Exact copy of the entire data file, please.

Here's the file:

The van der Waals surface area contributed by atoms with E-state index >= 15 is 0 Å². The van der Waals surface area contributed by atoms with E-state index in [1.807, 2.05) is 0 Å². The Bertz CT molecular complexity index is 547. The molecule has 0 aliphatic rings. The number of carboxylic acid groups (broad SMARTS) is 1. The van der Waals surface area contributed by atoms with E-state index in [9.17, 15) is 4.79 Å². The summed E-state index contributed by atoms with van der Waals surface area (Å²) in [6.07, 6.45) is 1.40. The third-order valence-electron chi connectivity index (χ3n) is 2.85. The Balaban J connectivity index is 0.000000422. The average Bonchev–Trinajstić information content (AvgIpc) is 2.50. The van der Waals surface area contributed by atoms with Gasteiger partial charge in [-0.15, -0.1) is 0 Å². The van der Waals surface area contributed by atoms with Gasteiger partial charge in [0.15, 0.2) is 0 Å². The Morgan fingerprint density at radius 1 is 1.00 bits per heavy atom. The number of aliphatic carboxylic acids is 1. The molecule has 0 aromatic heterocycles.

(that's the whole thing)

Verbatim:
The van der Waals surface area contributed by atoms with E-state index >= 15 is 0 Å². The van der Waals surface area contributed by atoms with E-state index in [1.807, 2.05) is 0 Å². The Bertz CT molecular complexity index is 547. The molecule has 0 aliphatic rings. The number of carboxylic acid groups (broad SMARTS) is 1. The van der Waals surface area contributed by atoms with E-state index in [9.17, 15) is 4.79 Å². The summed E-state index contributed by atoms with van der Waals surface area (Å²) in [6.07, 6.45) is 1.40. The third-order valence-electron chi connectivity index (χ3n) is 2.85. The Balaban J connectivity index is 0.000000422. The average Bonchev–Trinajstić information content (AvgIpc) is 2.50. The van der Waals surface area contributed by atoms with Gasteiger partial charge in [-0.15, -0.1) is 0 Å². The van der Waals surface area contributed by atoms with Gasteiger partial charge in [0.15, 0.2) is 0 Å². The Morgan fingerprint density at radius 1 is 1.00 bits per heavy atom. The number of aliphatic carboxylic acids is 1. The molecule has 0 aromatic heterocycles.